Tag Archives: backpacking

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A Day’s worth of backpacking in Puerto Princesa, Palawan

I had read so many wonderful features about Palawan I thought it was high time I got acquainted with this part of the country, so I grabbed the first opportunity I had to visit the province. I hopped on an Air Asia Zest airplane and arrived in Puerto Princesa City, its capital, in over just an hour.

1 RAQ Pensionne Bed2 RAQ artworkI first checked in at RAQ Pensionne Bed & Breakfast (048-4341429/09175532884) located at Malvar Street to freshen up. For just P 1,000 overnight stay for a single bed regular room, it comes with air conditioning, private toilet & bathroom, cable TV, free Wi-Fi, and breakfast. They also have Family Rooms at an affordable P 2,500 per night. Hung on the walls of the hallways are colorful paintings made by local artists depicting everyday scenes, flora and fauna.

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  1. KaLui Restaurant (048-4332580/09477617191) along Rizal Ave.

4 KaLui RestaurantFirst stop over is brunch at KaLui Restaurant which is famous for offering exclusive seafood and veggie menu all year round. Feast on fresh seafood such as tuna steak, prawns and seaweed salad, paired with organically grown veggie recipes, topped off with fruits in season. Pocket gardens and native hut motif add to the unique dining experience. The owner’s collection of paintings, wooden masks, collectibles, and artfully arranged centerpieces of flowers, fruits and veggies are crowd drawers, so make sure to call in advance to make a reservation if you are coming in groups to make sure you have a table. Otherwise, be ready to line up for a seat.

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2. Plaza Cuartel and Immaculate Conception Cathedral along Taft Street

Walk off your lunch and give your digestive juices ample time to break down the nutrients by taking in the sights in and around the city. Start off with Plaza Cuartel and the church which is just across the street from the plaza’s landmark gate, the only remnant of a once magnificent garrison during the Spanish Period which was destroyed during World War II. Now a war memorial garden, panels with photos depicting the atrocities committed by Japanese soldiers and the valor of local Filipino guerillas and their American counterparts have been recently set up to honor Palawan’s veteran soldiers and heroes. You may also sit in the shade in one of the many benches and enjoy a picturesque view of the Puerto Princesa Bay, with fishermen’s boats docked on the shore.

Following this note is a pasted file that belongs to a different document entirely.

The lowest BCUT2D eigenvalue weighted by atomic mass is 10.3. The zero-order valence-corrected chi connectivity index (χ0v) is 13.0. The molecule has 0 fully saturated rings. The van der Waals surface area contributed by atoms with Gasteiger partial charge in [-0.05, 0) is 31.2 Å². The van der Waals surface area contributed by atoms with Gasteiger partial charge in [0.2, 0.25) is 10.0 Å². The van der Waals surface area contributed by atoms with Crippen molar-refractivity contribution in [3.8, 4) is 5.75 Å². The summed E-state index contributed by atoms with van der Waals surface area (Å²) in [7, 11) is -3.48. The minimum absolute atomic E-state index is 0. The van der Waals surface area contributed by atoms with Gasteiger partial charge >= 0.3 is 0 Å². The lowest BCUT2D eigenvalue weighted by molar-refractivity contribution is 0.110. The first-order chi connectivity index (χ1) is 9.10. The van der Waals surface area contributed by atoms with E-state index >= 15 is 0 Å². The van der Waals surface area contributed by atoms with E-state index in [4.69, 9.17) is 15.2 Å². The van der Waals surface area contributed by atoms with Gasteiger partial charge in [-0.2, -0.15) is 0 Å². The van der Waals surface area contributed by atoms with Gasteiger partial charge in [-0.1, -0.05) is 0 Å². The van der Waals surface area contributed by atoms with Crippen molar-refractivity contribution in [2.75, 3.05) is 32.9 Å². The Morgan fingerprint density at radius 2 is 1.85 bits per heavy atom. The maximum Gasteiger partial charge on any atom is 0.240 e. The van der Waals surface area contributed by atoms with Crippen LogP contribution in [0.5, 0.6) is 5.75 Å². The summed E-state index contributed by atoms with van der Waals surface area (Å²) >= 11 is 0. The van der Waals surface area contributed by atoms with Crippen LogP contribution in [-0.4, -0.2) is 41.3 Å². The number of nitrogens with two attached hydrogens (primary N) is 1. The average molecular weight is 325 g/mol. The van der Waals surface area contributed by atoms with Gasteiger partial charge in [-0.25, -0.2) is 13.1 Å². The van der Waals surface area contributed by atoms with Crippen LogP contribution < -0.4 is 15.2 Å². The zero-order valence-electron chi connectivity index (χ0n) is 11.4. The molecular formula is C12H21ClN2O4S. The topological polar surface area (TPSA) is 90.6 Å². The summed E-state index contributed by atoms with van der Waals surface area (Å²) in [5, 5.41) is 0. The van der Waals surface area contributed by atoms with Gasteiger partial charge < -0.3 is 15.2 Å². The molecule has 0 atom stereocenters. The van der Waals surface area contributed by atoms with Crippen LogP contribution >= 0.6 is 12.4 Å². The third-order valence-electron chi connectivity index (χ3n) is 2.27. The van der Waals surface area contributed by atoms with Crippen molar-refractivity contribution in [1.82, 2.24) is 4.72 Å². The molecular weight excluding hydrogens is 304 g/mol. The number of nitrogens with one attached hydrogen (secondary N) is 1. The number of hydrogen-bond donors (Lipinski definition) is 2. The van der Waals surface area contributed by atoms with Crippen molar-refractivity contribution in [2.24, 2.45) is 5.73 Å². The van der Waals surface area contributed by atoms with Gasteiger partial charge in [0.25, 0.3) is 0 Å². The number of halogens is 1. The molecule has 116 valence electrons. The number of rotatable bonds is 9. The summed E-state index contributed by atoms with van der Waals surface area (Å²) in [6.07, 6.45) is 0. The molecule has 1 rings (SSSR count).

6 church facade7 church interiorsPonder on the cost of freedom inside the church with its high vaulted ceiling and beautiful stained glass design at the altar, awash in soft blue natural light filtered through the colored glass windows. The ambiance is relaxed and peaceful, making the church a favorite venue for weddings.

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3. Palawan Special Battalion World War II Museum along Rizal Ave. Ext.

Officially opened to the public in 2011 on the day of the Pearl Harbor bombing, December 7, the museum started as a private collection of Ret. Vice Admiral Higinio “Buddy” C. Mendoza. The museum has five galleries which profile the countries which participated in World War II – the United States, Japan, Germany, Great Britain, and Russia. There are soldier’s uniforms, weapons, flags, armaments, and other relics. Post war photos of Palawan are displayed at the main entrance, including a collection of rare stamps released by the postal service depicting the Japanese occupation of the Philippines, donated by an American collector to the museum.

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4. Palawan Wildlife Rescue and Conservation Center (Crocodile Farm and Nature Park) along Puerto Princesa South Road

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Minimal entrance fees (P 40.00 for adults and P 25.00 for children) lead you into an hour spent in the company of freshwater crocs. The first croc breeding farm in the country established in 1987, a tour guide will show you the hide and skeleton of a large croc displayed in the lobby, second only to the famous Lolong (20 feet 3 inches), which was placed in captivity when it tried to devour a local fisherman. The fisherman died, and the croc died a few months later due to “stress” in captivity. You walk through pens with baby crocs, and are allowed to feed the older ones with fish and chopped chicken meat should your visit happen during feeding time. There is a photo booth where you are allowed to pose with live baby crocs, and a canteen in the compound offering croc sisig, tapa, tocino and teriyaki should you feel up to partaking of some croc meat. There are also assorted birds and other animals in the croc farm.

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5. Palawan Butterfly Ecological Garden & Tribal Village in Sta. Monica